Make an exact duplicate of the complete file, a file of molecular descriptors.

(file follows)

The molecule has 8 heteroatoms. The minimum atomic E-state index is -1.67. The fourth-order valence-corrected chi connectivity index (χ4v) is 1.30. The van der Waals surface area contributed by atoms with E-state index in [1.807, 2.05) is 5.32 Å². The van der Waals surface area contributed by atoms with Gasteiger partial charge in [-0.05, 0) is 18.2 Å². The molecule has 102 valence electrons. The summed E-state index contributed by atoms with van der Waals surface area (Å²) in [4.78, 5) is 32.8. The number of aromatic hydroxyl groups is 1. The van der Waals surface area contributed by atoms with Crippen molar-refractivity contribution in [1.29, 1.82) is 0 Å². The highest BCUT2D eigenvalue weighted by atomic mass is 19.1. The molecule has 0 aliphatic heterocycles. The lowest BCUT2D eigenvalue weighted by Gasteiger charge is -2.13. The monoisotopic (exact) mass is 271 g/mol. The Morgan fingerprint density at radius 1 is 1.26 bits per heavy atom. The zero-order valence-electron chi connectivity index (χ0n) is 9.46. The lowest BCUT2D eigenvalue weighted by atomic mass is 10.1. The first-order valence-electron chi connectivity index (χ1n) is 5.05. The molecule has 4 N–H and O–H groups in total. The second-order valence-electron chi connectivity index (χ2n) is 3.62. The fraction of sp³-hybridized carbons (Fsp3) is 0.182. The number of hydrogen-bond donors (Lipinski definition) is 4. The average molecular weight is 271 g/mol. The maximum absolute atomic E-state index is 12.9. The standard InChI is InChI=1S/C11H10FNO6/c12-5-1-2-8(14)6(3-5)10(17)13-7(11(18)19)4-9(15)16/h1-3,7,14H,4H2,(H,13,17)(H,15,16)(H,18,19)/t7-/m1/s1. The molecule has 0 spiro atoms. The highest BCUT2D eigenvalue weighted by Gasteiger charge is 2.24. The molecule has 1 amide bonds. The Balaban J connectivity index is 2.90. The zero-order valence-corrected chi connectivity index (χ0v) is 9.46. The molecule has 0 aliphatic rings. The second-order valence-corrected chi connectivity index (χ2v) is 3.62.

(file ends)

The molecule has 8 heteroatoms. The minimum atomic E-state index is -1.67. The fourth-order valence-corrected chi connectivity index (χ4v) is 1.30. The van der Waals surface area contributed by atoms with E-state index in [1.807, 2.05) is 5.32 Å². The van der Waals surface area contributed by atoms with Gasteiger partial charge in [-0.05, 0) is 18.2 Å². The molecule has 102 valence electrons. The summed E-state index contributed by atoms with van der Waals surface area (Å²) in [4.78, 5) is 32.8. The number of aromatic hydroxyl groups is 1. The van der Waals surface area contributed by atoms with Crippen molar-refractivity contribution in [1.29, 1.82) is 0 Å². The highest BCUT2D eigenvalue weighted by atomic mass is 19.1. The molecule has 0 aliphatic heterocycles. The lowest BCUT2D eigenvalue weighted by Gasteiger charge is -2.13. The monoisotopic (exact) mass is 271 g/mol. The Morgan fingerprint density at radius 1 is 1.26 bits per heavy atom. The zero-order valence-electron chi connectivity index (χ0n) is 9.46. The lowest BCUT2D eigenvalue weighted by atomic mass is 10.1. The first-order valence-electron chi connectivity index (χ1n) is 5.05. The molecule has 4 N–H and O–H groups in total. The second-order valence-electron chi connectivity index (χ2n) is 3.62. The fraction of sp³-hybridized carbons (Fsp3) is 0.182. The number of hydrogen-bond donors (Lipinski definition) is 4. The average molecular weight is 271 g/mol. The maximum absolute atomic E-state index is 12.9. The standard InChI is InChI=1S/C11H10FNO6/c12-5-1-2-8(14)6(3-5)10(17)13-7(11(18)19)4-9(15)16/h1-3,7,14H,4H2,(H,13,17)(H,15,16)(H,18,19)/t7-/m1/s1. The molecule has 0 spiro atoms. The highest BCUT2D eigenvalue weighted by Gasteiger charge is 2.24. The molecule has 1 amide bonds. The Balaban J connectivity index is 2.90. The zero-order valence-corrected chi connectivity index (χ0v) is 9.46. The molecule has 0 aliphatic rings. The second-order valence-corrected chi connectivity index (χ2v) is 3.62.